Councils faced with cutting or changing services in the age of personalisation may be interested in following Essex’s third way – but trade unions are unconvinced
(Danny Crates, paralympic gold medalist (left), with service users Linda, Frank and Simon with Essex Cares’ Mike Walsh (right) cut the Essex Cares cake during the celebration to officially launch the Essex Cares service at Newport House, Chelmsford)
As more people take up the option of shopping for their social care with individual budgets, local authorities face a dilemma about the fate of their own provider services: change or cut.
This is because many people will choose to spend their budgets with the private sector, and the council-run provider’s block contract will diminish.
Moreover, councils are barred from competing for business with the private sector in the case of direct payments (although not with individual budgets).
Local authorities face the prospect of either putting their provider service out to tender, or hack away at them and make redundancies.
But there is a third way: local authority trading companies. Essex Council has just set up the first one to provide social care services.
Essex Cares is wholly owned by the council, and is overseen by a board of 15 councillors with an independent chair, who meet every six weeks.
It employs 850 former council staff from adult community support, the equipment service and employment and inclusion.Human resources, staff development and even legal liability are also taken over from the council.
David Finch, cabinet member for adult, health and community well-being at Conservative-controlled Essex, says trading companies have distinct advantages over outsourced services.
“The current forecast is there will be no surplus for two or three years,” he says. “But the council can then determine that any surplus is returned to the shareholder – the council – and then to the taxpayer as a reduction in council tax.
“Otherwise, Essex Cares may have a business case for how to make good use of the surplus, and it would be reinvested in the company. That subtlety and flexibility is not available if you just outsource a service.”
The second reason given for a trading company approach is that staff will feel more secure. Local trade unions are nervous due to a wave of tribunals over pay cuts after 10 Essex care homes were sold to Excelcare Holdings plc.
Each home was run by a separate subsidiary, of which some declared losses and imposed new staff conditions early in the contract.
“That was a total embarrassment to the council,” says Unison branch chair Mick Mahoney. “My fear is there’s an agenda to outsource all the council’s responsibilities to the private sector. This [trading company] is just a spearhead of where they want to go.”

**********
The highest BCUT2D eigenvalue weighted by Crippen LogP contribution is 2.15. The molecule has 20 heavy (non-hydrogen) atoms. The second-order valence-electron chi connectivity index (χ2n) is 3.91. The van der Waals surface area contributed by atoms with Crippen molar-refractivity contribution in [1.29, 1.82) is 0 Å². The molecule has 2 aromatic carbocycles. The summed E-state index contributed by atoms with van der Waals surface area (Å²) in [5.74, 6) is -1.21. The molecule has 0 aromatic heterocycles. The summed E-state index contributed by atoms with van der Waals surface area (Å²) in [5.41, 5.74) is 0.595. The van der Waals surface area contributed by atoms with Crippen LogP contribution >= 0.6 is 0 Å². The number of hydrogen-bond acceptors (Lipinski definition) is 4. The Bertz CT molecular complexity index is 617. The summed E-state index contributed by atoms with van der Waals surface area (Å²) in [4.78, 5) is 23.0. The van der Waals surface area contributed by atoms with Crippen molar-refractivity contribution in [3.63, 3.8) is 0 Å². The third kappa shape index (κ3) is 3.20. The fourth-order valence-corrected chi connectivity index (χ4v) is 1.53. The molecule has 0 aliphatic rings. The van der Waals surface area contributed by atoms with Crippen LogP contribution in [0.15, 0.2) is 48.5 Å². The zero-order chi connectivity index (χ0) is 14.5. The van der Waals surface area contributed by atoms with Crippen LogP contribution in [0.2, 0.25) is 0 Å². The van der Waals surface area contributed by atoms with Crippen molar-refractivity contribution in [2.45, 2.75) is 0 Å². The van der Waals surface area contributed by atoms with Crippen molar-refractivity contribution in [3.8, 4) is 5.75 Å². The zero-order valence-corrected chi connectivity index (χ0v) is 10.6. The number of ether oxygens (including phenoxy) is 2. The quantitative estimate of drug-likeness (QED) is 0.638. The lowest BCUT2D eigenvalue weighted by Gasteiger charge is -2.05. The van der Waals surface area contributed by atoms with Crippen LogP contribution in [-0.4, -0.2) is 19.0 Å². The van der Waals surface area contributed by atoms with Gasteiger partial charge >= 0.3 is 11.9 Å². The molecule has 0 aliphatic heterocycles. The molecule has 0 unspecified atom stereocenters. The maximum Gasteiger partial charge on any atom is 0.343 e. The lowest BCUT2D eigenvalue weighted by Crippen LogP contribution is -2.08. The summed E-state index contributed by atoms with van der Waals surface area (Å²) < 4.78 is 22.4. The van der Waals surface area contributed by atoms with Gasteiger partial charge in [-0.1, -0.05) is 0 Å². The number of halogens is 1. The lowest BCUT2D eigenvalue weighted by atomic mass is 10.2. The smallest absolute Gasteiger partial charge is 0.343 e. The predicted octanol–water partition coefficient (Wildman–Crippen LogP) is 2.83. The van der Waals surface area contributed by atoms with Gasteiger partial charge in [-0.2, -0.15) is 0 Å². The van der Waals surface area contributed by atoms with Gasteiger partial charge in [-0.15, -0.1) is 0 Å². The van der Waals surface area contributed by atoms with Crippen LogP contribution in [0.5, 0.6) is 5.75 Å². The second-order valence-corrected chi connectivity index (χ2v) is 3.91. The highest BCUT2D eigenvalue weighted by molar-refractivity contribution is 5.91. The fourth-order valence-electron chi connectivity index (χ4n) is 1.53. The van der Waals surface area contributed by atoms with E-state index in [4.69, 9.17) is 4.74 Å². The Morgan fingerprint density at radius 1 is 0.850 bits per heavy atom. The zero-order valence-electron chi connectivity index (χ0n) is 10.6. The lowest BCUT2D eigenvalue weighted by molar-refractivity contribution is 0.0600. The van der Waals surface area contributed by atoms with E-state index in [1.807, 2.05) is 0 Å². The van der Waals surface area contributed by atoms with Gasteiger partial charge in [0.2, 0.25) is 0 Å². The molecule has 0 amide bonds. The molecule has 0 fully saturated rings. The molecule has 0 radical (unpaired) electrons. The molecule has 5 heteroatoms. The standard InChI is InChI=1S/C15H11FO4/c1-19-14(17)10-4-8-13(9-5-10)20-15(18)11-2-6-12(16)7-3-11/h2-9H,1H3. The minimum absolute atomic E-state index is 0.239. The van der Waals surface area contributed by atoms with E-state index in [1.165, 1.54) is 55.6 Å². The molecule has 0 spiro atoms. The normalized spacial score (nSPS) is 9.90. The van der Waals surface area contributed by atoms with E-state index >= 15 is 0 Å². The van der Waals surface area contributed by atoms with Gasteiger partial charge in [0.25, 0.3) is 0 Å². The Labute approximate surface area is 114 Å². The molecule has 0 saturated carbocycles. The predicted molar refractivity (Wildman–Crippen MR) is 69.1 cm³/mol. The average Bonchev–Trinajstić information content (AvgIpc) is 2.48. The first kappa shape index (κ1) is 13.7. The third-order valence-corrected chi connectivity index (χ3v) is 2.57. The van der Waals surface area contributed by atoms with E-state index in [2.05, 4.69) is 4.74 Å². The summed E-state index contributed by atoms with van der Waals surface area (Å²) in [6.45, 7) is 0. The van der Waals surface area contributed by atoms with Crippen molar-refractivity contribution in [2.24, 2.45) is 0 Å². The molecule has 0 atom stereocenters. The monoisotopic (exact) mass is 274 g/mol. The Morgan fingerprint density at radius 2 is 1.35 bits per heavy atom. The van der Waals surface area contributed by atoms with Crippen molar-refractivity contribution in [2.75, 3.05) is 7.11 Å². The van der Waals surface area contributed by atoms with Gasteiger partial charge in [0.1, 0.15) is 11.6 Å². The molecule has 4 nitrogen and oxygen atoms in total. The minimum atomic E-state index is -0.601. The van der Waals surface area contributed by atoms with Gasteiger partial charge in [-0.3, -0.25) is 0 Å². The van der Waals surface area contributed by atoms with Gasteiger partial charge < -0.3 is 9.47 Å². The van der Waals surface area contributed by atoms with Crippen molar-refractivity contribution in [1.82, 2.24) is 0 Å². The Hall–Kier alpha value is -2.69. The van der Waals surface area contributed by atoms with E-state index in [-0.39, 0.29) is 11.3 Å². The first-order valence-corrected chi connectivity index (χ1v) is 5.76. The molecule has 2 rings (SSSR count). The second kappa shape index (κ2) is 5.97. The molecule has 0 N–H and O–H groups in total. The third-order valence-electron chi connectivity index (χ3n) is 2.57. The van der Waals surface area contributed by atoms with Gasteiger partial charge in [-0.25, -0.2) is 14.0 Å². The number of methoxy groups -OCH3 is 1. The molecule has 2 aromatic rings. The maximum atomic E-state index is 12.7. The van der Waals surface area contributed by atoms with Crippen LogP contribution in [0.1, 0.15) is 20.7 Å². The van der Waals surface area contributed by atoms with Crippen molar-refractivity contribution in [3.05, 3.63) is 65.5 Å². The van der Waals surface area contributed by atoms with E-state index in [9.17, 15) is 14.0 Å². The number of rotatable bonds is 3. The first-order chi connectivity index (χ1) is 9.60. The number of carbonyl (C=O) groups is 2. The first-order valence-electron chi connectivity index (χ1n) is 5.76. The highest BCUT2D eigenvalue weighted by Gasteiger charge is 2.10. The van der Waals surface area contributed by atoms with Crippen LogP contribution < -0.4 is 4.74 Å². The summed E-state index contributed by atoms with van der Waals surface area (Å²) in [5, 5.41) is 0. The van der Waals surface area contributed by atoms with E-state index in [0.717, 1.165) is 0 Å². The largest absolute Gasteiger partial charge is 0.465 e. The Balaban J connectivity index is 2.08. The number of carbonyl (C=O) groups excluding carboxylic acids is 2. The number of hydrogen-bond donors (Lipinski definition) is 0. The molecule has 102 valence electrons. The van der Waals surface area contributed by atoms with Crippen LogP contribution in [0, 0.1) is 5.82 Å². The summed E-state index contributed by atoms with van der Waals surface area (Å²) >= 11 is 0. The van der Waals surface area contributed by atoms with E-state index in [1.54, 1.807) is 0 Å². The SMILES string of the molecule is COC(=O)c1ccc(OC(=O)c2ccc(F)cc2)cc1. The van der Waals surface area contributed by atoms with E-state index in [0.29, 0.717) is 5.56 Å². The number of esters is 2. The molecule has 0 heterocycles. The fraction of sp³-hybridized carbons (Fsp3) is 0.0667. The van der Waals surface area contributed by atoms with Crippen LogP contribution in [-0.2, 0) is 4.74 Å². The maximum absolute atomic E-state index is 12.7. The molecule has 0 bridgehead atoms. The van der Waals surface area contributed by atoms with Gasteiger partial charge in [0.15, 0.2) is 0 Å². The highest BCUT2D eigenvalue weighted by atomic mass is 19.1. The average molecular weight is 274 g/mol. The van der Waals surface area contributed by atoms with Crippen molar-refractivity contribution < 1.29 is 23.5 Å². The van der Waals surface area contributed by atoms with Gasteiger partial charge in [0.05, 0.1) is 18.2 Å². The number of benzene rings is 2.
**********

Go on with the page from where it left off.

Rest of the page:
Pledge on job losses
Finch points out that the council will retain complete control of Essex Cares, while Excelcare was independent. “Looking at reductions in staff would not be on my radar,” he says.
Essex Care’s group managing director, Mike Walsh, agrees. “There will be no redundancies. This is not about losing staff.”
He says his staff regard the company as saving their jobs. “Essex was one of the 13 pilots and moved quickly to personalisation. That began to threaten the extinction of the whole service.
“Staff see this as an opportunity, not a threat; otherwise the service would slowly fade in this world of personalisation, which is one of the main drivers behind this change.”
However, Essex is not that far ahead of the curve with personalisation. In April, 7.8% of those receiving community-based social care in the county had an individual budget or direct payment, compared with 6.5% nationally.
Will the council keep control of the company indefinitely? Essex Cares has a three-year contract with a possible two-year extension. After that it must bid against private companies for the business.
A report to the council’s cabinet in January noted: “Whilst Essex CC is the sole shareholder at present this may not always be so.”
Finch says that in future health partners may take a minority stake in the company, but it’s not for sale.
“If we are trading successfully we would wish to retain 100% ownership. The only deals we would consider would be strategic ones with the NHS.”
The third reason for forming a trading company is a belief that it will be better at adapting to a fast-changing marketplace in adult care. “It’s sometimes difficult to be responsive to a changing market, which is what personalisation will probably create,” says former social services director Ray Jones.